How to Park Your Bike

How to Park Your Bike

Written by sonicsuns

Topics: Everything, Tips

Welcome to the TMIJ post entitled “How to Park Your Bike”. This is the obligatory intro paragraph, where I say something broad and sweeping about bicycles in Japan before moving on to the actual details. Ok, moving on:
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/First, let”s note that bikes are really popular:
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Oh, frick. Where did I park?


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/I suggest making your bike stand out a bit, so you can find it. Put some stickers on it or something. Or you can do it the cheap way and leave a random wrapper in the basket all the time. (That’s what I do)
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/If you’re stopping off at a random store, just park right in front of it.
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totally normal


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also totally normal


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/This is fine for an hour or two. Beyond that, though, you run the risk of getting a ticket. (Actually I did 12 hours once. No ticket; though somebody had moved the bike about a 20 feet to make room for others. So if you ever can’t find your bike where you parked it, look around to see if it was moved.) If you do get a ticket, you’ll see a little red notice posted, and you have to go to the nearest “police box” (it’s like a tiny 2-man police station) to ask about it. You pay them like 3,000 yen ($30). Depending on the circumstances, your bike might still be (a) where it was when you left it, but now there’s a ticket on the bike, or (b) somewhere else, and there’s a ticket where your bike used to be, and the cops will give the bike back after you’ve paid the fee.
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Another popular place to park is DIRECTLY in front of the sign that says "no parking".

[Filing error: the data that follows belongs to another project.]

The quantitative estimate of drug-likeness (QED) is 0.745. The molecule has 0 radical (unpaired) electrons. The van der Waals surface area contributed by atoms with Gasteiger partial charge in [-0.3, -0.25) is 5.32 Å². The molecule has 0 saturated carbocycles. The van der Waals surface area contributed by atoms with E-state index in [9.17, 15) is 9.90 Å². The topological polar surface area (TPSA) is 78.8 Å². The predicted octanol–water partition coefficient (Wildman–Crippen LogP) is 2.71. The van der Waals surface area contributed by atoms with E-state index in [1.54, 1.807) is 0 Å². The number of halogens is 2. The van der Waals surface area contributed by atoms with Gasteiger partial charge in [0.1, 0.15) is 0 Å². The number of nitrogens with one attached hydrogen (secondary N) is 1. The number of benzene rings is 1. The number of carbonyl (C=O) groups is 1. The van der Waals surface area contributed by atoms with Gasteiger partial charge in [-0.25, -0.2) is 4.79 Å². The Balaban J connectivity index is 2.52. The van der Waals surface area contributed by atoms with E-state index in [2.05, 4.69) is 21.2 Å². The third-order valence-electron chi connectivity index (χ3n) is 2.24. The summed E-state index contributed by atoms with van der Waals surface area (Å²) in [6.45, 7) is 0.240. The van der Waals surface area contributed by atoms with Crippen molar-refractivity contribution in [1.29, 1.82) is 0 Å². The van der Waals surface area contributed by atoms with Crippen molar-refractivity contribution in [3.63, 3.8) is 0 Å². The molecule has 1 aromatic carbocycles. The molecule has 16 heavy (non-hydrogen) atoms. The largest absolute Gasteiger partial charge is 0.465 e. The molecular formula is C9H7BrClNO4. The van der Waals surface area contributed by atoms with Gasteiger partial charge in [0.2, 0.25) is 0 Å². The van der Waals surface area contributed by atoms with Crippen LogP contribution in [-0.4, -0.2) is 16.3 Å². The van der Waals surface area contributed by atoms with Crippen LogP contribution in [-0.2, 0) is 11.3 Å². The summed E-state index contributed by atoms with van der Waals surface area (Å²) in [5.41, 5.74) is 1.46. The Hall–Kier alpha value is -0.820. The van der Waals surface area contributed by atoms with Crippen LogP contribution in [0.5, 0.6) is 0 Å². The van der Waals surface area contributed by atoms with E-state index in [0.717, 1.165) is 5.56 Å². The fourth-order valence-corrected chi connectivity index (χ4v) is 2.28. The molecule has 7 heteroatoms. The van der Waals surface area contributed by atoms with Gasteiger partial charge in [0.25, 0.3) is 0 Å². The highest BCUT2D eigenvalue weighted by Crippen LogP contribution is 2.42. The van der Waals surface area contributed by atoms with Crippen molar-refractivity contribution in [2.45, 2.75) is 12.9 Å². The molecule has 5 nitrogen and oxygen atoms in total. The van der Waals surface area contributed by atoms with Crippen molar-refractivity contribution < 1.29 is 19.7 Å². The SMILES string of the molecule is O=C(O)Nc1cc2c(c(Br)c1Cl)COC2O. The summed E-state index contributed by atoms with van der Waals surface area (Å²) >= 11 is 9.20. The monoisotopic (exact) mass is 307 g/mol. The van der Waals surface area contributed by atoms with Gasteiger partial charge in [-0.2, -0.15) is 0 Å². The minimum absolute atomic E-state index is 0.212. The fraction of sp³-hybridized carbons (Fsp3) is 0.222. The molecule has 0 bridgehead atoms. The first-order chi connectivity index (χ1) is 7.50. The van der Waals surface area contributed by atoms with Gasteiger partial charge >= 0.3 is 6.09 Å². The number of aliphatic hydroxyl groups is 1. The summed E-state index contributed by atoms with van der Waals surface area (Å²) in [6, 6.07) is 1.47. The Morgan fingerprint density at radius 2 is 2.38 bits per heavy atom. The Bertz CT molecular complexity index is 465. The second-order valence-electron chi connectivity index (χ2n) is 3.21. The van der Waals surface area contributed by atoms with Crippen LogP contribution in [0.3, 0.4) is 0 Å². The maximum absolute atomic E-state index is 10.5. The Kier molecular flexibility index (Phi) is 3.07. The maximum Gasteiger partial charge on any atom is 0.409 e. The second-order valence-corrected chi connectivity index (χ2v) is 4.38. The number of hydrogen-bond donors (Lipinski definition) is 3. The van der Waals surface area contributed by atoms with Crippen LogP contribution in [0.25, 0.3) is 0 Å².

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/Next to apartments and such you’ll find little bike enclaves with a roof to protect you from the rain.
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/Watch out for wind, though. This is the path leading up to my building on a windy day:
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really windy day


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So I snagged the best spot ever, behind the building sign:

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Excellent Stability


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Later some dude tried to copy me


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/You can also find big bike parking lots, like these ones at my school:
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Lotta bikes


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/Some of these parking lots have employees who shift the bikes around after they’re parked, to save space.
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They typically wear armbands so you can recognize them.


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/So if you can’t find your bike, look around where it used to be. It’s probably nearby.
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/At school, the parking is free. At other places it’s not free. Like this place, near Hagiyama station:
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/Put your bike into one of the slots:
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/A guy will come out of this little building:
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/He’ll come up to you and ask for 100 yen (that’s like one dollar). Pay him and you get this receipt:
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/You’re done. When you come back, there’s no need to talk to anybody. Just unlock your bike and go.
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/Wherever you park, don’t forget to lock your bike (as I described here), and definitely don’t lose your key.
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/There’s another type of parking I like to call robo-parking, but I’ll save that for another post.
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/And if you want to know how to park your bike in a bunker, click here.

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